The third is construct validity - while convergent validity assesses how closely the measure correlates with other proxy measures of the same concept, construct validity concerns itself with whether the measure performs in the way we expect it to. From OECD (2013, p51):
Measures of SWB broadly show the expected relationship with other individual, social and economic determinants. Among individuals, higher incomes are associated with higher levels of life satisfaction and affect, and wealthier countries have higher average levels of both types of subjective well-being than poorer countries (Sacks, Stevenson and Wolfers, 2010). At the individual level, health status, social contact and education and being in a stable relationship with a partner are all associated with higher levels of life satisfaction (Dolan, Peasgood and White, 2008), while unemployment has a large negative impact on life satisfaction (Winkelmann and Winkelmann, 1998). Kahneman and Krueger (2006) report intimate relations, socialising, relaxing, eating and praying are associated with higher levels of positive affect; conversely, commuting, working and childcare and housework are associated with low level of net positive affect. Boarini et al. (2012) find that affect measures have the same broad set of drivers as measures of life satisfaction, although the relative importance of some factors changes.
Major life events, such as unemployment, marriage, divorce and widowhood, are shown to result in long-term, substantial changes to SWB, just as one would expect them to. The time-series in figure 1, from Clark, Diener, Geogellis and Lucas (2007), displays the LS-impact of such events for males (controlling for other variables) before, during and after they occur (y-axis records the change in LS on a 0-10 scale; the results are similar for females). Note the time series sometime shows anticipation of the event. We can see, for example, a decrease in LS leading up to a divorce, whereas widowhood is barely anticipated and comes as a huge shock.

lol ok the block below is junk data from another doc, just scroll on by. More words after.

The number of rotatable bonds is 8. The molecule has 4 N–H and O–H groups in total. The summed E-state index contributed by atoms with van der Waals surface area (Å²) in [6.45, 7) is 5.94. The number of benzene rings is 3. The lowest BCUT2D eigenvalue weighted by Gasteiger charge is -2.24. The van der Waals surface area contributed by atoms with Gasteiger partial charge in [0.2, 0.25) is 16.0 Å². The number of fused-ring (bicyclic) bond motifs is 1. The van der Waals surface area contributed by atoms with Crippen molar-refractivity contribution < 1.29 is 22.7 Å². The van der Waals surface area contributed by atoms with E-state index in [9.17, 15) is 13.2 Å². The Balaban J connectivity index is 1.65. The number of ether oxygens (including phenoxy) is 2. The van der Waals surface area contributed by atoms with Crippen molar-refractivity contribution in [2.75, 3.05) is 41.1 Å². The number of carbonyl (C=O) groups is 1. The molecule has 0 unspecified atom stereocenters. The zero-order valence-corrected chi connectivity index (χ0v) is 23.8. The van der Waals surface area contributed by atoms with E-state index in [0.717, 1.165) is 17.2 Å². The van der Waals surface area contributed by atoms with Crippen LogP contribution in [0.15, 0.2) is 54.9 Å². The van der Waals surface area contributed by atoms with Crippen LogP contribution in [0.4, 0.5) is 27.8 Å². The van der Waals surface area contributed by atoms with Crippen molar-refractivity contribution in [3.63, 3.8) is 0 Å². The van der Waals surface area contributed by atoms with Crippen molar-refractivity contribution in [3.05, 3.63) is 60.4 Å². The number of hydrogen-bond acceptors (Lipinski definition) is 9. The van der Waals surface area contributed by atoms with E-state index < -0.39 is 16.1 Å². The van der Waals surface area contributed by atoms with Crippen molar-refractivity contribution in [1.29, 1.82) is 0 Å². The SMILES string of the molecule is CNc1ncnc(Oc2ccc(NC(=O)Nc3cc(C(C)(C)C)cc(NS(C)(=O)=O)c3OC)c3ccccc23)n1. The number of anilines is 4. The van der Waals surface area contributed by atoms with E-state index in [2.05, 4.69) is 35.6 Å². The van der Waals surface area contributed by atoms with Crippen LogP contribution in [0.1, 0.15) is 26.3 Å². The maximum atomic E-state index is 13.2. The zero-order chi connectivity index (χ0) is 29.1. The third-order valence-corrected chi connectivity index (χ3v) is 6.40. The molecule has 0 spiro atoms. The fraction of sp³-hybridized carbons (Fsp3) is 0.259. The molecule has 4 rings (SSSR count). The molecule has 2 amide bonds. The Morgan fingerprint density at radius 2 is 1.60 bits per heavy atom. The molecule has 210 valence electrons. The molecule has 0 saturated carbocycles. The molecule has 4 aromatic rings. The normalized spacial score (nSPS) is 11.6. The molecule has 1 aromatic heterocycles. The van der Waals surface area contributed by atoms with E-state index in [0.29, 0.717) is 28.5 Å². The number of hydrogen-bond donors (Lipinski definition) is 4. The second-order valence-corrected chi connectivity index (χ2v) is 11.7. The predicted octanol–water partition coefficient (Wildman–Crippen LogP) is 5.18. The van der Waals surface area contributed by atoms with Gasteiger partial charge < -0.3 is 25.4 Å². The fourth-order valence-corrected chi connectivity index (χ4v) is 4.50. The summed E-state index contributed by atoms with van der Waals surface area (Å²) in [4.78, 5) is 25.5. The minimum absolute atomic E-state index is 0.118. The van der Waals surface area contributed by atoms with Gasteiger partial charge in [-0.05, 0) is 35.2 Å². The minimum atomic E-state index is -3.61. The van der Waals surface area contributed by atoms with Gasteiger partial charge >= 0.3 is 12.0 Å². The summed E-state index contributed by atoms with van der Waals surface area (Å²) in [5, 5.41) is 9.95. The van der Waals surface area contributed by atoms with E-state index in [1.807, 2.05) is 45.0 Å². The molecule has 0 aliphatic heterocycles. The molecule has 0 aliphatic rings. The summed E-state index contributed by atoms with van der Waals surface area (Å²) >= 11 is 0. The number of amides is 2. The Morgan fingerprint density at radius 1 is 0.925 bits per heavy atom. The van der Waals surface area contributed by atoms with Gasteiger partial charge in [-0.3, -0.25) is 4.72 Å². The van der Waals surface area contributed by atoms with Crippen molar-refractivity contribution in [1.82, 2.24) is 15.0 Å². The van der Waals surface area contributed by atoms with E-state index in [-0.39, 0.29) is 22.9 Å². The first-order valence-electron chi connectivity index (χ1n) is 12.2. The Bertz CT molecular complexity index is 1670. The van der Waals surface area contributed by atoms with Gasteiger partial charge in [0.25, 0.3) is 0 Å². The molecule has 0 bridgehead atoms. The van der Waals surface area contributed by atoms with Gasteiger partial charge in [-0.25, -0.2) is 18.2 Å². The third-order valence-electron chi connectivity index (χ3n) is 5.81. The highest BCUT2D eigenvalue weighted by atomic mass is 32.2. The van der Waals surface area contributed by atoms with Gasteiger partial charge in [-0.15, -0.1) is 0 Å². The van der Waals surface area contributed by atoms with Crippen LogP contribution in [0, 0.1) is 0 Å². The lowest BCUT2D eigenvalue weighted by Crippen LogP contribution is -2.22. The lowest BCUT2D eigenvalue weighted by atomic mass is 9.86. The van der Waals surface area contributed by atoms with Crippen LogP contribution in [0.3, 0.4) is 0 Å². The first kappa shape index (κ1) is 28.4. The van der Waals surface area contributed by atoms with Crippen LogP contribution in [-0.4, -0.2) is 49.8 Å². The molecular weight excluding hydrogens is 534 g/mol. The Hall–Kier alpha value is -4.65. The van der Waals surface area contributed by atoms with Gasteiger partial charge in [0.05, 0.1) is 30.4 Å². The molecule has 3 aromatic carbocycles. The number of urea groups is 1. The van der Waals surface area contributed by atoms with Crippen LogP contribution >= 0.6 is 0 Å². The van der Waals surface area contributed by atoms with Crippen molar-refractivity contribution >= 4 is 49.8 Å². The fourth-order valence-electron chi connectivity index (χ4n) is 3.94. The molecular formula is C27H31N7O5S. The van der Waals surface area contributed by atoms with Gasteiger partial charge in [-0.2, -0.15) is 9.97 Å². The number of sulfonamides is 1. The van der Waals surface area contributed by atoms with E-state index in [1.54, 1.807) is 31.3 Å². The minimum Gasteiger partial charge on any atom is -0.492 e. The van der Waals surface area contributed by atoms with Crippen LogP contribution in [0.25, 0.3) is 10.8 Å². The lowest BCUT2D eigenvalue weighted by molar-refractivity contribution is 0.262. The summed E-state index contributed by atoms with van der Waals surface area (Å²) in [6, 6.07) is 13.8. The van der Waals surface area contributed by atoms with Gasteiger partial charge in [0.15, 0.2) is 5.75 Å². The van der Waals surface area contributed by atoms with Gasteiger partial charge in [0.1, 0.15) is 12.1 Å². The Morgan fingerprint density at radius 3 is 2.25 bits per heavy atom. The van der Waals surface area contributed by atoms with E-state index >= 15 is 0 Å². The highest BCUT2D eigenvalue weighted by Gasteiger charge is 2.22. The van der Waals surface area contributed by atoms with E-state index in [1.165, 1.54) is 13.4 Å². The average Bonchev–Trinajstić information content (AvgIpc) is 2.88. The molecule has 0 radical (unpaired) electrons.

Figure 2 from Clark, Fleche, Layard, Powdthavee, Ward (2017, p100) shows a similar time-series, this time for disability from three different data-sets. Individuals seem to partially, rather than fully, adapt to disability. This is what we might suppose would happen: becoming disabled is very bad, but being disabled is somewhat less bad as one’s lifestyle and mindset adjusts. It’s worth noting here one major potential objection to the use of SWB measures is that people do not really adapt to changes in circumstances, they simply change how they use their scales. However, if scale re-norming did take place, we would expect to see adaptation to all conditions. Yet, we do not see this: the LS scores in figure 1 above show people adapt to some things and not others. Further, Oswald and Powdthawee (2008) find there is less adaptation to severe disability than to mild or moderate disability, suggesting scale norming is not occuring and that the SWB scores are reflecting reality.
As mentioned before, if the SWB measures had produced counter-intuitive results (the ‘wrong answers’) that could lead us to conclude they were not valid. Yet, the above seems to match our ‘folk psychological’ expectations.
The Easterlin Paradox
One finding that might, at least at first, seem counterintuitive is the relationship between SWB and income. While there is little disagreement that richer people within a given country report higher SWB (both on experience and evaluation measures), and richer countries report higher SWB, there is less consensus over whether SWB increases over time as countries become wealthier. This is the so-called ‘Easterlin Paradox’, displayed in figure 3 below Clark et al. (2018, p203). A critical response to SWB measures could be made as follows: “the Easterlin Paradox shows increasing overall economic prosperity doesn’t increase SWB. But it’s obvious increasing overall economic should raise SWB. Therefore, the SWB measures must be wrong”.
Such a response would be too quick. First, the debate still rages over whether the Easterlin Paradox holds - Stevenson and Wolfers (2008) argues it does not, Easterlin et al. (2016) reply.
Second, as Clark (2016) notes, a large body of research finds individual SWB depends not just on the individual’s own income, but also their income relative to that of the reference group they compared their own income to. Thus, if I am a wealthier than you, I should expect to have higher SWB. However, if my income rises but the income of those I compare my income to also rises, these effects cancel out, leaving my SWB unchanged. Hence the Easterlin paradox can be explained in large part by the phenomenon of social comparison: we judge our lives against those of others.
In a particularly insightful study, Solnick and Hemenway (2005), individuals were asked to choose between different states of the world, as follows.
A: Your current yearly income is $50,000; others earn $25,000
B: Your current yearly income is $100,000; others earn $200,000
Absolute income is higher in B than in A, while relative income is higher in A than in B. Individuals express a marked preference for A, highlighting the importance of relative income. Hence, with further analysis, the Easterlin paradox is no longer as counter-intuitive as it first seemed.
Overall, the evaluation and experience SWB measures seem both reliable and valid.
 In a meta-analysis, Luhmann et al. (2012) compare the rates of adaptation on evaluative and experience measures of SWB, finding some differences.